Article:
A train from Mumbai Central gained some speed as passengers were settling down. Kids grabbing the window seats; Sharma Ji sinking his eyes in The Economic Times; Miss Fernandes pleading for a lower berth seat for her grandma; Mr. Oberoi and his 3 friends spreading a blanket in between them to play cards; and the railway staff handing out blankets and pillows to the passengers. Everyone knew the drill for this 16-hr train journey, except for Rohit. It was his first journey, and he coughed and coughed.
One could hear phlegm vibrating in his cough.
One could feel the friction of air in his windpipe.
One could see him in pain.
And those who couldn’t, felt irritated because of his “cough cough”.
“How could railway allow a sick person to board train?” Mr. Oberoi said and threw a lower suite card on the blanket.
“Maybe he smokes a lot!” his friend, Mr. Khan, said while adjusting his cards.
“They smoke to look cool and then choke and look like a fool.” Mr. Asthana said and smirked.
“Maybe he’s an oldie. Whatever, here’s my Badshah, SEEP!” My Oberoi grinned.
Sharma Ji, overheard the conversation of these 4 people playing cards from his seat across the compartment. Rohit was in the next one. He took out a cough pill from his leather side bag and went to the next compartment to see this coughing man.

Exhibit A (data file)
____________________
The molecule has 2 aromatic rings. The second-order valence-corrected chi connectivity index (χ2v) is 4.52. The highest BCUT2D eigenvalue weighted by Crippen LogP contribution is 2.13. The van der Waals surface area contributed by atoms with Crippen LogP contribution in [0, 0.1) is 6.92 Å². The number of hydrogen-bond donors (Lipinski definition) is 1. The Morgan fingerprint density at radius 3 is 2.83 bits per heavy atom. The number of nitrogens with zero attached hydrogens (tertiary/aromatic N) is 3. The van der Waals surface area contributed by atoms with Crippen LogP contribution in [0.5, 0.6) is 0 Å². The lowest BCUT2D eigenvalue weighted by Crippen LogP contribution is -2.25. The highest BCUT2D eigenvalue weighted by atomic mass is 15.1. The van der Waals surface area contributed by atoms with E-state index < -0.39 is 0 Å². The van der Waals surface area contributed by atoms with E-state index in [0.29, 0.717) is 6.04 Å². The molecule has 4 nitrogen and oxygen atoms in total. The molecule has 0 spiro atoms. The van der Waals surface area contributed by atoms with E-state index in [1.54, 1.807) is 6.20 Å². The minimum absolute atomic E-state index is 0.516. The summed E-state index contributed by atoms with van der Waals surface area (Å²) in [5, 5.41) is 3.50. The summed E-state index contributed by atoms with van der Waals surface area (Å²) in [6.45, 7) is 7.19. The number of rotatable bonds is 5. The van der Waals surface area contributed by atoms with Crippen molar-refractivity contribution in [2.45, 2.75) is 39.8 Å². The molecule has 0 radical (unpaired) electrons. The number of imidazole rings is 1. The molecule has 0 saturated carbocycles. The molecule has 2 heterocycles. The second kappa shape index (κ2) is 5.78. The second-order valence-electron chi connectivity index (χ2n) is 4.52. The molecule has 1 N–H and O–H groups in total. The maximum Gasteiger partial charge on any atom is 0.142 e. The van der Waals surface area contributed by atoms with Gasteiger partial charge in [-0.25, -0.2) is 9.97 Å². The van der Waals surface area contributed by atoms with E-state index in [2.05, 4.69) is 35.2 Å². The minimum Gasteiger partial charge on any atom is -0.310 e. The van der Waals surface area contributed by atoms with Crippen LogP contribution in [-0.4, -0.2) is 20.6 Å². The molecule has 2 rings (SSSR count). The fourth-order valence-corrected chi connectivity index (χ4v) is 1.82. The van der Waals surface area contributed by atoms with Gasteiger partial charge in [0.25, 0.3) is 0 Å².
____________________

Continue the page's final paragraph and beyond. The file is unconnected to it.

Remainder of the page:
And he saw a two-year-old Rohit sitting next to his grandfather. His grandfather was sporting a khaki kurta, with a bundle of bidi in his front pocket, and a perturbed lower lip.
Rohit’s mother was caressing her son’s back and preparing a concoction from a dark-coloured bottle.
Sharma Ji saw Rohit’s eyes, which had tears of pain and a message of sorts: It’s not my fault.
PS – Passive smoking is equally dangerous and many innocent children or teens are suffering due to deeds of others.
You have the choice of not caring about your health, but please think about your and other children’s health.
Let’s give them a better world; a better environment to breathe.